Are your customers telling you the whole truth?
How contractors can market their services to DIYersJune 22nd, 2021 by
DIYers. While they’re certainly well-meaning, under-prepared homeowners can turn a seemingly simple home improvement project into an absolute mess.
And that creates all kinds of headaches for contractors.
You don’t want to come off like you’re opposed to a DIY approach. Potential customers might think you’re just after money. And besides, some projects can be done by homeowners.
But some projects are legitimately complex and even dangerous. Plus, coming into a project halfway through and trying to fix everything the homeowner has already broken is no picnic.
Marketing your services can certainly be a challenge in these HGTV times.
How do you solve the marketing-to-DIYers problem? It starts with a shift in perspective. Stop looking at them as the enemy. Instead, take a different approach—that of an educator and enabler.
If you position yourself as the go-to source for DIY help, homeowners will be much more likely to trust you with the projects that are simply too big to tackle on their own. Not only that, but you’ll also be in a position to tell them which projects they really should attempt.
In this article, we’ll explore marketing tips and techniques that can help you win the business of even the most independent DIYer. We’ll be looking at strategies that are low-cost and that don’t require you to be a professional marketer, yourself.
We’ll cover three areas:
- Providing workshops for DIYers
- Partnering with DIYers
- Publishing content for DIYers
Providing workshops for DIYers
The next time you go to a hardware store, don’t walk in thinking like a contractor. Go in imagining you’re a DIYer. Chances are, you’ll notice ads announcing workshops for DIYers of all levels.
The major hardware chains get it. They know the average DIYer is going to need help from time to time—often before a project even starts. They also know that giving away free advice ultimately serves them.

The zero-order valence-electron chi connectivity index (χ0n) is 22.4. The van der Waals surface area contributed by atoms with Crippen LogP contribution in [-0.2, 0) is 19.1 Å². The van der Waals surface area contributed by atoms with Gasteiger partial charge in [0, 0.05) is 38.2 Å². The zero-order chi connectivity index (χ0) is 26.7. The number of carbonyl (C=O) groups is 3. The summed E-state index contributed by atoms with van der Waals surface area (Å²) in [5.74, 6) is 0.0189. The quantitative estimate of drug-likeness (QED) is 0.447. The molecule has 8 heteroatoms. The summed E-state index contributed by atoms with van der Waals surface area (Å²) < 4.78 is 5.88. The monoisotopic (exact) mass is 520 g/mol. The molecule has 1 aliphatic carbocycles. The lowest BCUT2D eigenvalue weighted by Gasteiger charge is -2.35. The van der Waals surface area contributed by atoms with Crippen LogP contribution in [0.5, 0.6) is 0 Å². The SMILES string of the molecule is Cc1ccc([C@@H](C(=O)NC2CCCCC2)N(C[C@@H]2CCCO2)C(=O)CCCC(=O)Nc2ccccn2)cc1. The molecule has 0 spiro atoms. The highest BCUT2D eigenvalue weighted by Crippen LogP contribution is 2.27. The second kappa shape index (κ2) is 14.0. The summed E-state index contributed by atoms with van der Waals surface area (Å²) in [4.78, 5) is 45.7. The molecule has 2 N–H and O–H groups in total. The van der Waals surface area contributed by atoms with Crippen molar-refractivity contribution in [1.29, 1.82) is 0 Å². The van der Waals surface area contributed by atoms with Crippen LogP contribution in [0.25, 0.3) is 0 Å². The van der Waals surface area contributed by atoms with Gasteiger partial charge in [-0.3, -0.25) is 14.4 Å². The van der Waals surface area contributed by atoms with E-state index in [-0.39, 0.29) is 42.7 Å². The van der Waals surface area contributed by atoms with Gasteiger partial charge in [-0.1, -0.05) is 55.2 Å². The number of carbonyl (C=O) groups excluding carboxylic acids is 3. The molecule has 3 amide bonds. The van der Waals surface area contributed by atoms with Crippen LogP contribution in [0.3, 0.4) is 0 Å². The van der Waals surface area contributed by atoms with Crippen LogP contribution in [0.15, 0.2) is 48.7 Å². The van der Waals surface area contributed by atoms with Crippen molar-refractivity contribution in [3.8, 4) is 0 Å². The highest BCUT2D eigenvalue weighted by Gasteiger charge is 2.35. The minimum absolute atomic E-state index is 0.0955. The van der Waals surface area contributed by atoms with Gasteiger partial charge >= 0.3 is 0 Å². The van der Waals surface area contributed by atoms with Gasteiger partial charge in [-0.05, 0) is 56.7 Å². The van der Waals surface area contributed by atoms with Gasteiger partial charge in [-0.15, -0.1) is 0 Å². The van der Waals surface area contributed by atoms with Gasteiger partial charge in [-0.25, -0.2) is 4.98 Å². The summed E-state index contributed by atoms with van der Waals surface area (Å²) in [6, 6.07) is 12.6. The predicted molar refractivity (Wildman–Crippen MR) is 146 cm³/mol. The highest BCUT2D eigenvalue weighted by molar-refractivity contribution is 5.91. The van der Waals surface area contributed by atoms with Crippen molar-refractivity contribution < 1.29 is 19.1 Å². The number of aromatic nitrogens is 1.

Why DIY workshops bring in business
Think of it this way. When a DIYer does their homework and discovers that building a new deck or knocking out a wall in their home is way more work than they expected, where are they likely to turn for help?
If they’re getting their information from a user-friendly workshop, that’s probably where they’ll turn first. And if you’re the one putting on that workshop, that means they’ll turn to you.
If you’re not sure where to start, cast a wide net. You know the kinds of homeowners in your area. You know the sorts of projects that are most popular with them right now. And you know what a DIYer can do, what they can’t do, and what they think they can do … that they likely need some help with.
Focus on that last category. Offer workshops that cover valuable, sought-after information. You’ll get folks who are genuinely qualified to do the work on their own, and that’s fine. Help them make their project a success.
But you’ll also get folks who dreamed big, but aren’t ready to put in all the work. And when that happens, you’ll be well-positioned to win a new customer.
We also suggest catering to some more specific audiences.
WHAT YOUR CUSTOMERS THINK MATTERS: The ROI benefits of customer feedback surveys for contractors
Offer specialized workshops for women
One of the best specific audiences to start with is a women-only workshop. As a recent study by equipment rental company Big Rentz shows, men tend to be more confident when it comes to DIY projects than women.
Make it your mission to empower them.
When you do, they’ll see your company as the one that took them seriously instead of trying to take advantage of them. And as they come across projects they need help with, they’ll likely turn to you.
Teach millennials and gen-Zers the value of sweat
The under-34 crowd also lags behind when it comes to basic repair knowledge.
Another study showed that 42 percent of people between 18-34 feel “embarrassed by their lack of home maintenance knowledge.”